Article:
2839872192_1a4425937a_mNot too long ago, we wrote an article wondering about the potential dark side of the “content marketing” revolution. Based on insights from, among others, media expert Bob Garfield, we discussed in that post whether it was 100% clear to readers of websites and publications whether content was sponsored. “Native advertising” seems like a win-win for publishers and advertisers, but is the reader getting suckered?

As it turns out, this question is now of some interest to the Federal Trade Commission (FTC). According to an article from Advertising Age, the FTC will be hosting a “workshop” on December 4, 2013. The FTC said the purpose of this workshop will be to “‘examine the practice of blending advertisements with news, entertainment, and other content in digital media.’”

The primary issue, according to the article, is that the FTC is concerned about whether readers are being adequately warned that the content they are reading is sponsored content.

Transparency is a key issue that we feel does not get covered enough in all of the buzz about “content marketing.” The FTC has already cracked down on bloggers for failing to be transparent about relationships between companies about whose products they are writing. The Advertising Age article quotes Laura Sullivan, an FTC attorney, as noting that the FTC has also already voiced concerns about other types of content including search engine marketing, advertorials, and infomercials.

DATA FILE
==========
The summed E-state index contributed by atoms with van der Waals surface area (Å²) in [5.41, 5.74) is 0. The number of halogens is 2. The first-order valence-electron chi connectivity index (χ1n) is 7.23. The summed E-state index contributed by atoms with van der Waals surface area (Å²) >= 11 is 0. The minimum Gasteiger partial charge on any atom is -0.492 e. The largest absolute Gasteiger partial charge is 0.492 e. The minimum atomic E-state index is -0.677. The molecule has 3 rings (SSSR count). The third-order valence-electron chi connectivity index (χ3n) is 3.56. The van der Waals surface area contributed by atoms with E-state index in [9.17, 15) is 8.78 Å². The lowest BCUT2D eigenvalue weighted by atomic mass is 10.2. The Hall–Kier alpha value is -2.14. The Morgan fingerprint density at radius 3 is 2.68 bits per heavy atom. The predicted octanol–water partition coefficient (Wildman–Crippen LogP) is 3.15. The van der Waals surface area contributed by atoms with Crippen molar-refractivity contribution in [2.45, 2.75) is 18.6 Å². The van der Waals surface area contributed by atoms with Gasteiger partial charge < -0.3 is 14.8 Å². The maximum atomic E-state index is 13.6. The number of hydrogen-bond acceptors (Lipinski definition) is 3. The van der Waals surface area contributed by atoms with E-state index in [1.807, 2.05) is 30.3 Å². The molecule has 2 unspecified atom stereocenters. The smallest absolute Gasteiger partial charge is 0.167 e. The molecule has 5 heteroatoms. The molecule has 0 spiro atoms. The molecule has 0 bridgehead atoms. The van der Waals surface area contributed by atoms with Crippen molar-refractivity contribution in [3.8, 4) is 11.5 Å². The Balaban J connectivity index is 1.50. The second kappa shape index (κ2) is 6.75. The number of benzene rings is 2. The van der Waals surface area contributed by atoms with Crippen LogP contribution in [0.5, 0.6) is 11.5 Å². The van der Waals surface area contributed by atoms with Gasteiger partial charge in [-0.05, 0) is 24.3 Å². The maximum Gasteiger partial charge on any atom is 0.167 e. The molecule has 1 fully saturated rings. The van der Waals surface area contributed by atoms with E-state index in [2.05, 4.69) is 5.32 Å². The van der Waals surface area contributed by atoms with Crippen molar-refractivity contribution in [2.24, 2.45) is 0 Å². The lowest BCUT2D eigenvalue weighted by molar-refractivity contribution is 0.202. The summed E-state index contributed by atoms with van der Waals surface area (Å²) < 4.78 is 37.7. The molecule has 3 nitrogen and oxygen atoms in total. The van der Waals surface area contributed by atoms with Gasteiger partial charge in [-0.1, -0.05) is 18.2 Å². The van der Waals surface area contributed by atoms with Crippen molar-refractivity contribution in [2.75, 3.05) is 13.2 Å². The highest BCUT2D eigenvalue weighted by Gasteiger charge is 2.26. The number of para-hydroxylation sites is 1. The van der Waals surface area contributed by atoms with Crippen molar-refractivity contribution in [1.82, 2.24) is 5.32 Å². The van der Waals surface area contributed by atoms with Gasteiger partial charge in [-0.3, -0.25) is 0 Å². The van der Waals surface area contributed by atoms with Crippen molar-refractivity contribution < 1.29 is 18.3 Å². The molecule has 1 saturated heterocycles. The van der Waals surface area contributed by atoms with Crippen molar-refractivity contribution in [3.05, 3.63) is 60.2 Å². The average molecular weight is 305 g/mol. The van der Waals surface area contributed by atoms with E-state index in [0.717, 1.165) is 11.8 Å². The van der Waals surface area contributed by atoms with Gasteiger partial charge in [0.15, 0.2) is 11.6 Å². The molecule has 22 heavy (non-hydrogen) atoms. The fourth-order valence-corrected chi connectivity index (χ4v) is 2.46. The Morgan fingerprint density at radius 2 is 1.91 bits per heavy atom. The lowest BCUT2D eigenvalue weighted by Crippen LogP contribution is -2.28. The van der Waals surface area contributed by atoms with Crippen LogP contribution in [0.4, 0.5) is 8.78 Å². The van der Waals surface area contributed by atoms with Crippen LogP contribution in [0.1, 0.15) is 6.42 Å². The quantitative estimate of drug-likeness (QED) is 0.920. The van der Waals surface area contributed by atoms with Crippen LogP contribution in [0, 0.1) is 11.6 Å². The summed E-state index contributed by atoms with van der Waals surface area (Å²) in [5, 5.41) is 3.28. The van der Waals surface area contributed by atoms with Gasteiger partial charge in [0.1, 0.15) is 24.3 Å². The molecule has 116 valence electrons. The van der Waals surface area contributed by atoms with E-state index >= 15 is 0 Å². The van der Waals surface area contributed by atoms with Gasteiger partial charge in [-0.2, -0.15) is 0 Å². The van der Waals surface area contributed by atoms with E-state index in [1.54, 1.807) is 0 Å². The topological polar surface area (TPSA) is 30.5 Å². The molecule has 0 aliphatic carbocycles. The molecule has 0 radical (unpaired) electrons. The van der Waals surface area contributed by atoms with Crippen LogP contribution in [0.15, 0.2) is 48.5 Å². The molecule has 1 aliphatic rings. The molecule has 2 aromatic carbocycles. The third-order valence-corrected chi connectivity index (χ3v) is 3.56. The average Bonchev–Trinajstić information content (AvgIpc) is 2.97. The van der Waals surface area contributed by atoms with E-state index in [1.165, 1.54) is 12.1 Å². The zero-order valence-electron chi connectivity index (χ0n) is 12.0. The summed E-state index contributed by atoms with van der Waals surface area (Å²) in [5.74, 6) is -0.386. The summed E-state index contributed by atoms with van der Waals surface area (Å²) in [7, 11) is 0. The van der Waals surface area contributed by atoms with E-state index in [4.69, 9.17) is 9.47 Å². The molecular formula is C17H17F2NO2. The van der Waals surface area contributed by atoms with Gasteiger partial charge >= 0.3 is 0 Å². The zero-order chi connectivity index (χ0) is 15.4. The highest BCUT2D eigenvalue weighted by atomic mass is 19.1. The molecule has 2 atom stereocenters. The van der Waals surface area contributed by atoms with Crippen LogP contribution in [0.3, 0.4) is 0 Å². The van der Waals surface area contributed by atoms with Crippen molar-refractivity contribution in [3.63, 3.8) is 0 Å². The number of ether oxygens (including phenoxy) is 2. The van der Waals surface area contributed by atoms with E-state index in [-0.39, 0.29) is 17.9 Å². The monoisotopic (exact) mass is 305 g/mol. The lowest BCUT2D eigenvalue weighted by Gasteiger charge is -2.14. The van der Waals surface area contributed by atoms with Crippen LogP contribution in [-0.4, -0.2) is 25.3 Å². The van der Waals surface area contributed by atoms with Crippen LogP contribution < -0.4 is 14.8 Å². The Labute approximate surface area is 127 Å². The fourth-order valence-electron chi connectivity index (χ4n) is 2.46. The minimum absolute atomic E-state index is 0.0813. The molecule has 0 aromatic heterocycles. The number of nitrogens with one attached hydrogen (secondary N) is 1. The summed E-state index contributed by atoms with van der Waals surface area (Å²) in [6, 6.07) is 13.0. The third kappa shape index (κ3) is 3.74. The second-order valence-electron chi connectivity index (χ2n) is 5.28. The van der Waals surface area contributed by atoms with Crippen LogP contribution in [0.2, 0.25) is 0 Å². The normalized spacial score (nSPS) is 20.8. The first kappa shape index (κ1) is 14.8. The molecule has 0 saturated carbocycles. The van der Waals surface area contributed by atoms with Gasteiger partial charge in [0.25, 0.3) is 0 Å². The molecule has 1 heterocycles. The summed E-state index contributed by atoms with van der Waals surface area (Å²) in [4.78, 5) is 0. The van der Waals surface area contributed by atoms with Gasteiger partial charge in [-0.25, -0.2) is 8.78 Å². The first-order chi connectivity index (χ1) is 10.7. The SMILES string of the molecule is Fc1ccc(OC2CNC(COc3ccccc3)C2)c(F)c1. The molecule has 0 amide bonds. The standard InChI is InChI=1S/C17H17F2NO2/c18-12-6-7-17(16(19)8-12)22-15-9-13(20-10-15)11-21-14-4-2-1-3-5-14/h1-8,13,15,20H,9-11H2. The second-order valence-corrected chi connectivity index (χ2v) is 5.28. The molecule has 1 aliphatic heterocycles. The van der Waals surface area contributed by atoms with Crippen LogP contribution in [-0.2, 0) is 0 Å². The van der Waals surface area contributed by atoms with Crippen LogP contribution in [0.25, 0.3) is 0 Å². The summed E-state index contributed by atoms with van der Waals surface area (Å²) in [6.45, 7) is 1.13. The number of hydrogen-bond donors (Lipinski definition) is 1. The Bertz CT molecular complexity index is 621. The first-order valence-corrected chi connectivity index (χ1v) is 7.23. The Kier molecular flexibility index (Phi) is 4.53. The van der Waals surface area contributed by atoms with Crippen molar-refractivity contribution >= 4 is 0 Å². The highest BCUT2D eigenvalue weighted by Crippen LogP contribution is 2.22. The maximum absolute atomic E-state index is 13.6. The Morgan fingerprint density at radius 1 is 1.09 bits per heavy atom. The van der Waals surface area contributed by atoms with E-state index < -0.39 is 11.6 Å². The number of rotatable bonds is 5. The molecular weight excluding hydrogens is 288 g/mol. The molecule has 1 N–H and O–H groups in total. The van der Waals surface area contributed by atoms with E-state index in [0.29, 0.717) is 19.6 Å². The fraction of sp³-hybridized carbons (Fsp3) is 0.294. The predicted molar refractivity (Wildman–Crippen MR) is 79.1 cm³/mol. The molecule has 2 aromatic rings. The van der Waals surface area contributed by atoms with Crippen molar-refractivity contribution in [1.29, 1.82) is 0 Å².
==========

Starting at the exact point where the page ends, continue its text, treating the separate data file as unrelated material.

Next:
Not surprisingly, there is already voiced concern about the FTC’s workshop even though the FTC has stated that the workshop is not an indication that actions will definitely follow. The Online Publisher’s Association (OPA) and the Interactive Advertising Bureau (IAB) have both issued statements in regards to native advertising. Advertising Age cites a statement from OPA President Pam Horan noting that “labeling native advertising clearly was a top priority for its members.” Advertising Age goes on to note, “Implicit in Ms. Horan’s statement: an assertion that the industry would rather self-regulate than have Washington step in.”

The IAB, according to Advertising Age, had already announced in June that it would be working on creating best practices for native advertisers.

What This Means For You

Whether or not the FTC enacts any strict rules or regulations after their December workshop, it is clear that the world of content marketing is under examination. This means that if you are using content marketing (blog posts, native advertising, white papers, etc) you need to make sure that it is clear that your content is being used, ultimately, as a selling device. Tread with caution as you begin your planning for 2014. If a publisher offers you a chance to advertise via advertorials or other types of sponsored content, make sure you ask how that sponsorship will be denoted. If you are a publisher, consider the pros and cons of these types of offerings and be honest with your advertisers. Content clearly denoted as sponsored may not receive as many click-throughs, but it is possible that those who did click-through are higher quality leads.

We will be keeping an eye on this situation, obviously. We hope you do, too.

Image Credit: http://www.flickr.com/photos/joriel/2839872192/ via Creative Commons